This particular extract focused on the leitmotif as a melodic concept, that was done for the reader's ease. I'm totally cool with using other methods, be it rhythmic, sonic, or what have you, to get a leitmotif concept across. My goal in writing the piece was to get people to think of game scores as a cohesive whole that can really act as another character to the designer/director, supporting recurring themes throughout the game.

I'm with you on scores getting away from melody, but I think the argument still holds up. Even the Inception horns could be considered a leitmotif, as they consistently represent a particular thematic idea in the movie.

There's actually a really mega-nerd simple rhythmic theme that runs underneath almost every single theme in Final Fantasy XIII that I would have loved to talk about, but it's not a concept that would come across to someone without a fair amount of training. Much like how a classic sonata-allegro form of symphony would carry a basic rhythmic motif throughout all four movements, a simple statement of "quarter, dotted quarter, eighth, eighth, eighth" is present in a huge number of cues in FF XIII. It's way simpler and more subtle, and gets more to a Zimmer style of execution.

...and I agree that it's not fair to say that Zimmer phones it in.

But you're forgetting the fact that he's a big jerk.

EDIT: also, these would have been great points to bring up when I sent this to you for review a while ago.

EDIT 2:

Minarchist wrote:

Much like how a classic sonata-allegro form of symphony would carry a basic rhythmic motif throughout all four movements, a simple statement of "quarter, dotted quarter, eighth, eighth, eighth" is present in a huge number of cues in FF XIII.

Nifty! I'll have to listen for that when I end up getting a chance to play it.

Minarchist wrote:

EDIT: also, these would have been great points to bring up when I sent this to you for review a while ago. :P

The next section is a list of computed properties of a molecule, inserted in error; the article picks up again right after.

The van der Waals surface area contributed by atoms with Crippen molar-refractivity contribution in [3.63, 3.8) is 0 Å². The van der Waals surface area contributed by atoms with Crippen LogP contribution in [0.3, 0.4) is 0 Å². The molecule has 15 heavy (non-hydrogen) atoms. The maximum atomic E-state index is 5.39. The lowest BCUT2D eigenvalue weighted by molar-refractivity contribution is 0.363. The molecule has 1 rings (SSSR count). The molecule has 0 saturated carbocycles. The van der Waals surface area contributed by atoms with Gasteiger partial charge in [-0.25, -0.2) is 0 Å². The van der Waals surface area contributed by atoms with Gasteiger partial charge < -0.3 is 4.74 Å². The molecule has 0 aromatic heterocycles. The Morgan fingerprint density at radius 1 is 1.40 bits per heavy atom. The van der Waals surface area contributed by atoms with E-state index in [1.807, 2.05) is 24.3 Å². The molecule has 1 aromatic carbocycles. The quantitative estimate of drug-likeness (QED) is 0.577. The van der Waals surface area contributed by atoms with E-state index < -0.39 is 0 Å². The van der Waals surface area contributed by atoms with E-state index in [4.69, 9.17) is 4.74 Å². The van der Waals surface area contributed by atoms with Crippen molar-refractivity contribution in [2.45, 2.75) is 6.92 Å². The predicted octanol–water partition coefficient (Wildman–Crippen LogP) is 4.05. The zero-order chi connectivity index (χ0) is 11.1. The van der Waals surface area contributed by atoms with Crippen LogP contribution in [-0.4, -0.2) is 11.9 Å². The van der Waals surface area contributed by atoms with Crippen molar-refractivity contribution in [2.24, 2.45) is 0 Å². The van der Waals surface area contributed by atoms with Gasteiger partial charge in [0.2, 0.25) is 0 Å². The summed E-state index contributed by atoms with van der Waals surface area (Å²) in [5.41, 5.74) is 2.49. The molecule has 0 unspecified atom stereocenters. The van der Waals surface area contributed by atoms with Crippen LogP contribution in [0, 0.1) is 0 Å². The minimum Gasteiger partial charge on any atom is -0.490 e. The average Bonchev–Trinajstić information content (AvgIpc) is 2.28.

Ha!

tuffalobuffalo wrote:

Nifty! I'll have to listen for that when I end up getting a chance to play it.

The first line of Lightning's theme/main battle theme are the most obvious places to pick up on it, but it's seriously all over the place.

Minarchist wrote:
tuffalobuffalo wrote:

Nifty! I'll have to listen for that when I end up getting a chance to play it.

The first line of Lightning's theme/main battle theme are the most obvious places to pick up on it, but it's seriously all over the place.

Ha! Okay, I went to that first numbered link listed regarding Lightning's theme and yeah, it definitely shows up when the horns come in at 1:55. Cool! I'll be interested to see the different incarnations. That'll be another fun thing to listen for. Since the game is supposed to take a long time to get into, it'll make it easier playing it more for the music.

Minarchist wrote:
m0nk3yboy wrote:

Still one of the hardest game soundtracks to listen to and not be transported back to the action/scene/emotion.

I agree.

I dunno if you had a chance to read the full article, but if you'll remember, at the time we discussed how Nier was also a very well put-together score. That gets a good half a page.

Something I definitely intend to do (as soon as the kids give me 5 to check it out and digest it properly)

Minarchist wrote:

EDIT: also, these would have been great points to bring up when I sent this to you for review a while ago.

EDIT 2: :P

Don't get me wrong, I'm not disagreeing with you! I love the kind of deep, smart writing which you are advocating, and I wish there was more of it in games. I'm just suggesting as a possible corollary that maybe the rarity of good, well-developed melodic leitmotif in Western games is partly because that kind of writing has been less common in Hollywood than it used to be.

wordsmythe wrote: